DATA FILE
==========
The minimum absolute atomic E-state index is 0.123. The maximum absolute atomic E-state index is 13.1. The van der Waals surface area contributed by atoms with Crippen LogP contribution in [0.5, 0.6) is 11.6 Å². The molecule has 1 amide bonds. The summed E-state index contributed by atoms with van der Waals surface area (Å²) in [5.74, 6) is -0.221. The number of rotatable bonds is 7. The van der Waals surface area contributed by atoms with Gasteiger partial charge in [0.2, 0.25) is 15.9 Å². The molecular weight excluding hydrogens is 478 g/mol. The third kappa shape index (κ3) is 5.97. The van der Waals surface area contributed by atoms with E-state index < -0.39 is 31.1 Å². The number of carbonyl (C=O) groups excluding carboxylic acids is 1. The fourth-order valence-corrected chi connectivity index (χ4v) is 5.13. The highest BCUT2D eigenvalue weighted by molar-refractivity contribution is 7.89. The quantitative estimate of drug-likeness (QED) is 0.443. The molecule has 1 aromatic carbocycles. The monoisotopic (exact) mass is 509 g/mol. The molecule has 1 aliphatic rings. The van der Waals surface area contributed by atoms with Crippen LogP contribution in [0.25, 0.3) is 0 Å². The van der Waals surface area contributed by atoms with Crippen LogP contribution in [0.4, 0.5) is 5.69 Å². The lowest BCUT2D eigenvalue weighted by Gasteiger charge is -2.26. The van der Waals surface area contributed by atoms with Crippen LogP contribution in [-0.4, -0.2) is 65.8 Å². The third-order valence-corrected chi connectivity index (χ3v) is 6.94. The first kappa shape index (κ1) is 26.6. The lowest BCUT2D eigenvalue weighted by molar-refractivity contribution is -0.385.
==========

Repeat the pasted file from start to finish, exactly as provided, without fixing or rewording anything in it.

The minimum absolute atomic E-state index is 0.123. The maximum absolute atomic E-state index is 13.1. The van der Waals surface area contributed by atoms with Crippen LogP contribution in [0.5, 0.6) is 11.6 Å². The molecule has 1 amide bonds. The summed E-state index contributed by atoms with van der Waals surface area (Å²) in [5.74, 6) is -0.221. The number of rotatable bonds is 7. The van der Waals surface area contributed by atoms with Gasteiger partial charge in [0.2, 0.25) is 15.9 Å². The molecular weight excluding hydrogens is 478 g/mol. The third kappa shape index (κ3) is 5.97. The van der Waals surface area contributed by atoms with E-state index < -0.39 is 31.1 Å². The number of carbonyl (C=O) groups excluding carboxylic acids is 1. The fourth-order valence-corrected chi connectivity index (χ4v) is 5.13. The highest BCUT2D eigenvalue weighted by molar-refractivity contribution is 7.89. The quantitative estimate of drug-likeness (QED) is 0.443. The molecule has 1 aromatic carbocycles. The monoisotopic (exact) mass is 509 g/mol. The molecule has 1 aliphatic rings. The van der Waals surface area contributed by atoms with Crippen LogP contribution in [0.25, 0.3) is 0 Å². The van der Waals surface area contributed by atoms with Crippen LogP contribution in [0.4, 0.5) is 5.69 Å². The lowest BCUT2D eigenvalue weighted by Gasteiger charge is -2.26. The van der Waals surface area contributed by atoms with Crippen LogP contribution in [-0.4, -0.2) is 65.8 Å². The third-order valence-corrected chi connectivity index (χ3v) is 6.94. The first kappa shape index (κ1) is 26.6. The lowest BCUT2D eigenvalue weighted by molar-refractivity contribution is -0.385.